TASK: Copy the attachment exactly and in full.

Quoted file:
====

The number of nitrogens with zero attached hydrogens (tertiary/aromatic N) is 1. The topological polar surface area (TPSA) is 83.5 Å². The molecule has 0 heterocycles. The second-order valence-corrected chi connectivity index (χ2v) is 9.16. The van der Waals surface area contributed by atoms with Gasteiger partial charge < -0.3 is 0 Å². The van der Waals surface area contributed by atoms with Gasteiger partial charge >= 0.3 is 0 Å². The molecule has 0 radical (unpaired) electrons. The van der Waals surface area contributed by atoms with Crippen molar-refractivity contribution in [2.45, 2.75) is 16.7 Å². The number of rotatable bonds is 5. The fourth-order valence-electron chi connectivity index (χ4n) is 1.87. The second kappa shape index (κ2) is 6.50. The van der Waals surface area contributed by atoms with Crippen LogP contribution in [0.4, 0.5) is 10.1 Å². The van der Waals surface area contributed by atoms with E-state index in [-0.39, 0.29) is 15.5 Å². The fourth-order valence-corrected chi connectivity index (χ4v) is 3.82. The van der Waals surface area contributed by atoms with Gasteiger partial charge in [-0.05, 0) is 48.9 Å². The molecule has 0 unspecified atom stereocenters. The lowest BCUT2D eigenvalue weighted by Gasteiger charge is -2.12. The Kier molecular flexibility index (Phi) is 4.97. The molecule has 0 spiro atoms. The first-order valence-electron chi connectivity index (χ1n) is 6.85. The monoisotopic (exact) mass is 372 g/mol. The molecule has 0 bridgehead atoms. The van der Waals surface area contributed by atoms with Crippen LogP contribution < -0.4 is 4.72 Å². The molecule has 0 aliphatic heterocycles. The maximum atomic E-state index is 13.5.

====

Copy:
The number of nitrogens with zero attached hydrogens (tertiary/aromatic N) is 1. The topological polar surface area (TPSA) is 83.5 Å². The molecule has 0 heterocycles. The second-order valence-corrected chi connectivity index (χ2v) is 9.16. The van der Waals surface area contributed by atoms with Gasteiger partial charge < -0.3 is 0 Å². The van der Waals surface area contributed by atoms with Gasteiger partial charge >= 0.3 is 0 Å². The molecule has 0 radical (unpaired) electrons. The van der Waals surface area contributed by atoms with Crippen molar-refractivity contribution in [2.45, 2.75) is 16.7 Å². The number of rotatable bonds is 5. The fourth-order valence-electron chi connectivity index (χ4n) is 1.87. The second kappa shape index (κ2) is 6.50. The van der Waals surface area contributed by atoms with Crippen LogP contribution in [0.4, 0.5) is 10.1 Å². The van der Waals surface area contributed by atoms with E-state index in [-0.39, 0.29) is 15.5 Å². The fourth-order valence-corrected chi connectivity index (χ4v) is 3.82. The van der Waals surface area contributed by atoms with Gasteiger partial charge in [-0.05, 0) is 48.9 Å². The molecule has 0 unspecified atom stereocenters. The lowest BCUT2D eigenvalue weighted by Gasteiger charge is -2.12. The Kier molecular flexibility index (Phi) is 4.97. The molecule has 0 spiro atoms. The first-order valence-electron chi connectivity index (χ1n) is 6.85. The monoisotopic (exact) mass is 372 g/mol. The molecule has 0 bridgehead atoms. The van der Waals surface area contributed by atoms with Crippen LogP contribution < -0.4 is 4.72 Å². The molecule has 0 aliphatic heterocycles. The maximum atomic E-state index is 13.5.